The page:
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The 'white stilts' of Okanagan Lake

The Okanagan Lake hoodoos just north of Penticton alongside Highway 97.

PENTICTON - They are an interesting oddity, and a piece of the landscape that becomes indelibly etched in the memory of many tourists who travel Highway 97 north of Penticton.

The Okanagan Lake hoodoos are even more spectacular viewed from Okanagan Lake Beach, lining the cliff face that West Bench is built on, just north of the city.

The clay formations were written about extensively in a tourism book called "Okanagan Valley,” published in 1985 by Heritage House.

“Wind, rain and snow have left myriad forms in their slow and ceaseless sculpturing. Where nature’s heavy tools have been used, the high banks are breached by irregular, winding draws and these in lesser degree by more draws. On exposed points, castellated walls, off-centre pinnacles, roosters’ heads, and strange creatures of the elements’ fancy provide decoration for the impassive mass,” reads a description of the landforms in the book.

Hoodoos of Okanagan Lake.
Hoodoos of Okanagan Lake.

“Considerable mystery is attached to the origin of these attractive bluffs. In the Okanagan valley they are not found south of Okanagan Falls or north of Kelowna,” it continues.

"They seldom show sand or gravel and do not show distinct horizontal banding usually seen in terraces,” was how the book described the formations.

An early geological opinion about the origin of the hoodoos theorized the Pacific Ocean once breached the Coast range, flooding the valley and building fine sediments that built up “white stilts."

The origin of these geological oddities may once have been the subject of conjecture, however, nowadays the most common and accepted theory of their origin is they were formed from lake sediments of ancient Lake Penticton, which was created after the last ice age.

Ian Campbell describes hoodoos as “fantastically shaped, naturally carved rocks or earth pedestals, pillars, or columns” in the Canadian Encylopedia.

He says the name hoodoo comes from voodoo, the West African religion that associates magical powers with natural features.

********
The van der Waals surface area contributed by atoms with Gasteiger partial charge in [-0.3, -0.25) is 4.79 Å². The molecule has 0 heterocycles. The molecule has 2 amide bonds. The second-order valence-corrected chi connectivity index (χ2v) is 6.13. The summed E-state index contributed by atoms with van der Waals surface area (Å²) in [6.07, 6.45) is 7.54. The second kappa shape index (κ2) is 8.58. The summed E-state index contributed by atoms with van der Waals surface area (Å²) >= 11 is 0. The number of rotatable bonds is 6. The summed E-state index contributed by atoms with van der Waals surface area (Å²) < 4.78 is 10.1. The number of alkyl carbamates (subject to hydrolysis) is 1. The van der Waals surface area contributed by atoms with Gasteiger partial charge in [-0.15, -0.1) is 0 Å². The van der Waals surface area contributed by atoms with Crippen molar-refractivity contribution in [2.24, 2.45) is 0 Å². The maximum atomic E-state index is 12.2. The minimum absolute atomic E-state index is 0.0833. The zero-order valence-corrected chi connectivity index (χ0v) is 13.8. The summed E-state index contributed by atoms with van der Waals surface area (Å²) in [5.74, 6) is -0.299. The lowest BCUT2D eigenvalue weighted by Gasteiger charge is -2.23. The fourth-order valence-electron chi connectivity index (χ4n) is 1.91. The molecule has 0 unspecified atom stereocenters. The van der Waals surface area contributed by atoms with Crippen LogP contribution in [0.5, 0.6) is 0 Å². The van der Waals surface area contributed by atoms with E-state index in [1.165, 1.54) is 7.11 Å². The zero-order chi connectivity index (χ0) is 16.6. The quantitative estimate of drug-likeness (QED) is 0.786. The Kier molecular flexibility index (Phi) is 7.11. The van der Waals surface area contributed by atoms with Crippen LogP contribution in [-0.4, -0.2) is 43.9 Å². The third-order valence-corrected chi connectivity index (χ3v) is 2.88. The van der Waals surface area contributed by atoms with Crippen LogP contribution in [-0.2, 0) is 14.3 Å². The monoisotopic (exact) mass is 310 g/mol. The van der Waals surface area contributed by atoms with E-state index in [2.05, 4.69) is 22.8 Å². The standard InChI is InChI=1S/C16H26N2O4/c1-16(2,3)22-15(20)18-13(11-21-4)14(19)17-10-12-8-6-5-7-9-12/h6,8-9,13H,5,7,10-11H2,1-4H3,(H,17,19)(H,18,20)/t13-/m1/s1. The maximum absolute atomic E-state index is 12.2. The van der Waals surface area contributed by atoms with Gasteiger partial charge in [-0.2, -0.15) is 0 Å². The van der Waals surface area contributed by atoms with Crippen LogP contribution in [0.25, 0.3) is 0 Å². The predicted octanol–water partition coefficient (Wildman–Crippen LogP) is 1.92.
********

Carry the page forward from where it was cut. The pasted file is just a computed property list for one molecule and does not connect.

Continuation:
Hoodoos are formed by the combined erosional forces of wind, rain and running water, along with a variety or physical and chemical weathering process that sculpt the material into different shapes.

One of the oddest hoodoos in the South Okanagan isn’t located along the Okanagan lakeshore, but it is a unique geologic formation that is also culturally significant to the Penticton Indian Band.

Coyote Rock is located in a side valley of the Okanagan, and as odd rock formations go it was perhaps better known to pioneers than present day valley residents.

Hoodoos are formed by erosional action of wind, rain, snow,along with other chemical and physical processes.
Hoodoos are formed by erosional action of wind, rain, snow,along with other chemical and physical processes.

The location was along the routing of a former community irrigation system, and ditch riders would regularly pass by the rock while inspecting the flumes each summer.

Members of the Okanagan Nation see the geological oddity as a natural shrine, and is a place of religious significance, Penticton Indian Band member Clara Jack said in a 1999 interview.

She said the rock was a marker to First Nations, and talked of a native legend that described its origins.

She said the story described a coyote and beast of some kind that had a big fight in the area. The coyote was torn apart and his body thrown in all directions.

Coyote Rock is what remains of his genitals.

Jack said local First Nations consider it good luck to visit the rock and over the years visited the site to offer prayers, often leaving gifts at its base.

She said in 1999 it was still in use by some members of the band.

As it is a site of reverence to the band, its location remains their privilege to reveal.

Coyote Rock is a geologic oddity not far from the Okanagan Lake hoodoos that has cultural significance to local First Nations.
Coyote Rock is a geologic oddity not far from the Okanagan Lake hoodoos that has cultural significance to local First Nations.
Image Credit: SUBMITTED

— This story was first published in August 2019.

To contact a reporter for this story, email Steve Arstad or call 250-488-3065 or email the editor. You can also submit photos, videos or news tips to the newsroom and be entered to win a monthly prize draw.

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